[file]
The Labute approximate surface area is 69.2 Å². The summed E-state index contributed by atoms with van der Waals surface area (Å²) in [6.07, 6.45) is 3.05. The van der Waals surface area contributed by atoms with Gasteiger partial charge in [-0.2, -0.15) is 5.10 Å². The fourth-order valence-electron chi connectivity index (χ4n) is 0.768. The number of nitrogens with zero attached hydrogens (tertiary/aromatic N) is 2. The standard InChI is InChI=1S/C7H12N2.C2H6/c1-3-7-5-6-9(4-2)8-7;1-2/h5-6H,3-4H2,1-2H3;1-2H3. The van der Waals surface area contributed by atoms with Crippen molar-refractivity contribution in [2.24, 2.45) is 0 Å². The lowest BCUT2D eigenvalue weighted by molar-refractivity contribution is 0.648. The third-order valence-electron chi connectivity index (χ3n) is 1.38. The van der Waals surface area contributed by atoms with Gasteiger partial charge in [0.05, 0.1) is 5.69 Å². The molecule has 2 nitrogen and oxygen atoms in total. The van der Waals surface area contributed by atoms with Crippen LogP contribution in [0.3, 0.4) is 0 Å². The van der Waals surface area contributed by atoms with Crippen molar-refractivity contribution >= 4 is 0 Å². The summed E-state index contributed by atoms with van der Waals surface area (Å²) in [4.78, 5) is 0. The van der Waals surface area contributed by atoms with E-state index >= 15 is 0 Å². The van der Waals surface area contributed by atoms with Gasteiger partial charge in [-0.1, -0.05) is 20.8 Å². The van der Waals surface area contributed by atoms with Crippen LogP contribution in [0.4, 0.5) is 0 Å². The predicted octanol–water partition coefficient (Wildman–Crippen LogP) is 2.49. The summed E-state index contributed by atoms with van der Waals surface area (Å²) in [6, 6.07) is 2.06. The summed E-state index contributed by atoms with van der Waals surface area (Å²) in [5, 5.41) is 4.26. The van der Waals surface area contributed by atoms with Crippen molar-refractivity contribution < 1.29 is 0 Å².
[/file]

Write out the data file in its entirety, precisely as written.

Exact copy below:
The Labute approximate surface area is 69.2 Å². The summed E-state index contributed by atoms with van der Waals surface area (Å²) in [6.07, 6.45) is 3.05. The van der Waals surface area contributed by atoms with Gasteiger partial charge in [-0.2, -0.15) is 5.10 Å². The fourth-order valence-electron chi connectivity index (χ4n) is 0.768. The number of nitrogens with zero attached hydrogens (tertiary/aromatic N) is 2. The standard InChI is InChI=1S/C7H12N2.C2H6/c1-3-7-5-6-9(4-2)8-7;1-2/h5-6H,3-4H2,1-2H3;1-2H3. The van der Waals surface area contributed by atoms with Crippen molar-refractivity contribution in [2.24, 2.45) is 0 Å². The lowest BCUT2D eigenvalue weighted by molar-refractivity contribution is 0.648. The third-order valence-electron chi connectivity index (χ3n) is 1.38. The van der Waals surface area contributed by atoms with Gasteiger partial charge in [0.05, 0.1) is 5.69 Å². The molecule has 2 nitrogen and oxygen atoms in total. The van der Waals surface area contributed by atoms with Crippen LogP contribution in [0.3, 0.4) is 0 Å². The van der Waals surface area contributed by atoms with Crippen molar-refractivity contribution >= 4 is 0 Å². The summed E-state index contributed by atoms with van der Waals surface area (Å²) in [4.78, 5) is 0. The van der Waals surface area contributed by atoms with E-state index >= 15 is 0 Å². The van der Waals surface area contributed by atoms with Gasteiger partial charge in [-0.1, -0.05) is 20.8 Å². The van der Waals surface area contributed by atoms with Crippen LogP contribution in [0.4, 0.5) is 0 Å². The predicted octanol–water partition coefficient (Wildman–Crippen LogP) is 2.49. The summed E-state index contributed by atoms with van der Waals surface area (Å²) in [6, 6.07) is 2.06. The summed E-state index contributed by atoms with van der Waals surface area (Å²) in [5, 5.41) is 4.26. The van der Waals surface area contributed by atoms with Crippen molar-refractivity contribution < 1.29 is 0 Å².